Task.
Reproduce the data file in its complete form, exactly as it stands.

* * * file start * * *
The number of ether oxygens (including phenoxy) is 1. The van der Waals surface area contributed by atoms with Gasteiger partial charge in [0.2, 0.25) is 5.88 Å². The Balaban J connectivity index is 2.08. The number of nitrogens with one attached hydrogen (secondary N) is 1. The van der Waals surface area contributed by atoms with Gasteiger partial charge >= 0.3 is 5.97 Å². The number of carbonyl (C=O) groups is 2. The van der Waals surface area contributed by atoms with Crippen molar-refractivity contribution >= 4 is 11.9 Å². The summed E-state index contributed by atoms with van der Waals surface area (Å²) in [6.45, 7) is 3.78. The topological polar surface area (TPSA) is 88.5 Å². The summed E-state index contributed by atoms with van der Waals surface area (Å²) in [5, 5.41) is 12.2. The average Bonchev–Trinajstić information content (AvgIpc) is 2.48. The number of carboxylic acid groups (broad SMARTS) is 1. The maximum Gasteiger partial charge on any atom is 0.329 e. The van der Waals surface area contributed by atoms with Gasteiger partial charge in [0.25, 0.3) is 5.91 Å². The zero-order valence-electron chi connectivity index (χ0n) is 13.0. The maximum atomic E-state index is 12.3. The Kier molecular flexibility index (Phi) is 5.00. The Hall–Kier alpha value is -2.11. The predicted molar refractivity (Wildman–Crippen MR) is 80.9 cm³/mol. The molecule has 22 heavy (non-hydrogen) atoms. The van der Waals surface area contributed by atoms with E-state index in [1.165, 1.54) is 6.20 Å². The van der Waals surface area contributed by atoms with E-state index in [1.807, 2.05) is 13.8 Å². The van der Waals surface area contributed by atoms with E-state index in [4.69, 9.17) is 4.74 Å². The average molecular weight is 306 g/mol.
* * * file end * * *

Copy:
The number of ether oxygens (including phenoxy) is 1. The van der Waals surface area contributed by atoms with Gasteiger partial charge in [0.2, 0.25) is 5.88 Å². The Balaban J connectivity index is 2.08. The number of nitrogens with one attached hydrogen (secondary N) is 1. The van der Waals surface area contributed by atoms with Gasteiger partial charge >= 0.3 is 5.97 Å². The number of carbonyl (C=O) groups is 2. The van der Waals surface area contributed by atoms with Crippen molar-refractivity contribution >= 4 is 11.9 Å². The summed E-state index contributed by atoms with van der Waals surface area (Å²) in [6.45, 7) is 3.78. The topological polar surface area (TPSA) is 88.5 Å². The summed E-state index contributed by atoms with van der Waals surface area (Å²) in [5, 5.41) is 12.2. The average Bonchev–Trinajstić information content (AvgIpc) is 2.48. The number of carboxylic acid groups (broad SMARTS) is 1. The maximum Gasteiger partial charge on any atom is 0.329 e. The van der Waals surface area contributed by atoms with Gasteiger partial charge in [0.25, 0.3) is 5.91 Å². The zero-order valence-electron chi connectivity index (χ0n) is 13.0. The maximum atomic E-state index is 12.3. The Kier molecular flexibility index (Phi) is 5.00. The Hall–Kier alpha value is -2.11. The predicted molar refractivity (Wildman–Crippen MR) is 80.9 cm³/mol. The molecule has 22 heavy (non-hydrogen) atoms. The van der Waals surface area contributed by atoms with E-state index in [1.165, 1.54) is 6.20 Å². The van der Waals surface area contributed by atoms with E-state index in [1.807, 2.05) is 13.8 Å². The van der Waals surface area contributed by atoms with E-state index in [4.69, 9.17) is 4.74 Å². The average molecular weight is 306 g/mol.